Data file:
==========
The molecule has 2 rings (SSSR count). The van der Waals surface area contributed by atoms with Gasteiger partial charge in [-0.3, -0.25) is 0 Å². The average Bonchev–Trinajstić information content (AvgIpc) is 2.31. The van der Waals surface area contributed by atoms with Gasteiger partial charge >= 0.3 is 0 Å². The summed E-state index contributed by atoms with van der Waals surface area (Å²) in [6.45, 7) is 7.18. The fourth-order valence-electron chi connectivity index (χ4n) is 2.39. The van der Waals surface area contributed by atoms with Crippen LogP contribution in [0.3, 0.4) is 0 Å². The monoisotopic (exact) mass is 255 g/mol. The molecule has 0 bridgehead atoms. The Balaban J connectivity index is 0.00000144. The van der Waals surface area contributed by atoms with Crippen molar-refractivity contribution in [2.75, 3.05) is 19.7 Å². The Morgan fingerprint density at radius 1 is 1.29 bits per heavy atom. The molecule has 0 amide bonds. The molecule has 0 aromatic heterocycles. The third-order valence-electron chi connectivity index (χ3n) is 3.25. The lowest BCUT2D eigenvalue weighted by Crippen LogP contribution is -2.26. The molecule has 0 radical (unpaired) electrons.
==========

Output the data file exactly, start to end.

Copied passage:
The molecule has 2 rings (SSSR count). The van der Waals surface area contributed by atoms with Gasteiger partial charge in [-0.3, -0.25) is 0 Å². The average Bonchev–Trinajstić information content (AvgIpc) is 2.31. The van der Waals surface area contributed by atoms with Gasteiger partial charge >= 0.3 is 0 Å². The summed E-state index contributed by atoms with van der Waals surface area (Å²) in [6.45, 7) is 7.18. The fourth-order valence-electron chi connectivity index (χ4n) is 2.39. The van der Waals surface area contributed by atoms with Crippen LogP contribution in [0.3, 0.4) is 0 Å². The monoisotopic (exact) mass is 255 g/mol. The molecule has 0 bridgehead atoms. The Balaban J connectivity index is 0.00000144. The van der Waals surface area contributed by atoms with Crippen molar-refractivity contribution in [2.75, 3.05) is 19.7 Å². The Morgan fingerprint density at radius 1 is 1.29 bits per heavy atom. The molecule has 0 amide bonds. The molecule has 0 aromatic heterocycles. The third-order valence-electron chi connectivity index (χ3n) is 3.25. The lowest BCUT2D eigenvalue weighted by Crippen LogP contribution is -2.26. The molecule has 0 radical (unpaired) electrons.